What is Arbitrage?
Terrific question! Let’s start from the definition. The Economics Glossary defines arbitrage opportunity as “the opportunity to buy an asset at a low price then immediately selling it on a different market for a higher price.” If I can buy an asset for $5, turn around and sell it for $20 and make $15 for my trouble, that is arbitrage. The $15 I gain represents an arbitrage profit.
This kind of arbitrage is actually quite common on eBay. Many eBay sellers will go to flea markets and yard sales looking for collectibles that the seller does not know the true value of and has priced much too low. They will buy the rare collection of Colecovision games from the yard sale for $10 then turn around and sell them on eBay for $100. There are costs to this however. First of all, you don’t find rare Colecovision games just lying around, you have to spend time and energy looking for them. Secondly, you have to spend time learning what is valuable and what is not valuable so you don’t find out later what you thought was worth $100 is only worth $5. Lastly, just because something has sold for $100 in the past does not mean it will sell for $100 again in the future. So given both the financial costs and the opportunity costs involved, we would expect arbitrageurs on this market to make as much money as they would doing other productive activities that require the same set of skills.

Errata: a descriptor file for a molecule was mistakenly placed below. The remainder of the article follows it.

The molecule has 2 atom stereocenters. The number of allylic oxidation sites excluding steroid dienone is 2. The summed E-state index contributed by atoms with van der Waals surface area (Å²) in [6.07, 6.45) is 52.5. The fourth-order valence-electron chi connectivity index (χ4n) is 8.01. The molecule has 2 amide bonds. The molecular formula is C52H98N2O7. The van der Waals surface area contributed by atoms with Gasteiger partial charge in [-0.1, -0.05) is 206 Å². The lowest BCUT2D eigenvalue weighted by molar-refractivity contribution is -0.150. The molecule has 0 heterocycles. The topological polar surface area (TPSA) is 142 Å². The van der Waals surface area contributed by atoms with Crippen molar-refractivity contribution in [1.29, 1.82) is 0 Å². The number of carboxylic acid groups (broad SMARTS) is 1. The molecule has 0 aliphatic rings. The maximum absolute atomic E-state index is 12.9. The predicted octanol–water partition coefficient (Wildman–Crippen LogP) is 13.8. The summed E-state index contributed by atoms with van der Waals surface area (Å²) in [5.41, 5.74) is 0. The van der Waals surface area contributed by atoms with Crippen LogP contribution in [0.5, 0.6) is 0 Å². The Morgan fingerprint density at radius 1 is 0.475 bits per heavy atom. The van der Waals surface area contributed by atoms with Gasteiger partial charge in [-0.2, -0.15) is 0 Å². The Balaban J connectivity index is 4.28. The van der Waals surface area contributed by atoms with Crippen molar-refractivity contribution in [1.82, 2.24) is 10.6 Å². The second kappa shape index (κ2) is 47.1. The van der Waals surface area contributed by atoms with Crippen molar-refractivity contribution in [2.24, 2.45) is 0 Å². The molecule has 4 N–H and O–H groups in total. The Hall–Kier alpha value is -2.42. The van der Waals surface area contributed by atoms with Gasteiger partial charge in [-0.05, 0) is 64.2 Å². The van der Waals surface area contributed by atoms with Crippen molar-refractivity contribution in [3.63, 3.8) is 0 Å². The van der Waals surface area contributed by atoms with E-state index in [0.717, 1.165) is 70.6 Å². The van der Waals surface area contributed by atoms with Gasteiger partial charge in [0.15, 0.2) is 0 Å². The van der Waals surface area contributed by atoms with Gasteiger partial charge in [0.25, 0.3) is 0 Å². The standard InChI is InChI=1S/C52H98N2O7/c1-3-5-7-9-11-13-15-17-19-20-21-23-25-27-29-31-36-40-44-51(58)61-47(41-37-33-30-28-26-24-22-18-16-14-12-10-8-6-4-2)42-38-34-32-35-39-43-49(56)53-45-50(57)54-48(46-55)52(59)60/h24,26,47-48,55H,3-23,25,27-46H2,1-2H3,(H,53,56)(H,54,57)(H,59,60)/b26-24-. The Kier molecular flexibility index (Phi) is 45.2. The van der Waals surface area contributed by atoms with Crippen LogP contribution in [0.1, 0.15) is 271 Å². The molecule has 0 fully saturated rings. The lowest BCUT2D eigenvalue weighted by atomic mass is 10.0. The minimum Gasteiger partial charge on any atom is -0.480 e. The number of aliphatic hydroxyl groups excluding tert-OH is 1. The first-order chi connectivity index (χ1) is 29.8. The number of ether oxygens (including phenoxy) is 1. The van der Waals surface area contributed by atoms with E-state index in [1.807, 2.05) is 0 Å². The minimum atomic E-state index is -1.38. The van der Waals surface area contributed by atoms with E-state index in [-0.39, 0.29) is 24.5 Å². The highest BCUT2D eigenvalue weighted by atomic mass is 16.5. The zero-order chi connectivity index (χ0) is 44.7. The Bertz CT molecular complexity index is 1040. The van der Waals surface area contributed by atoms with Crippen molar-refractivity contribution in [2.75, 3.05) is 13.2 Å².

Arbitrage of the “One good, Two markets” variety is quite common in the world of sports gambling. Arbitrage on the sports market exists because different betting agencies often post different odds on the outcome of a game.
There are a number of gamblers who try to exploit differences in odds from bookmaker to bookmaker. It’s not quite as profitable as it seems, as the odds do not generally differ as much as they do in this example, plus you have to pay the bookmaker in order to place the bet as that’s how they make their money.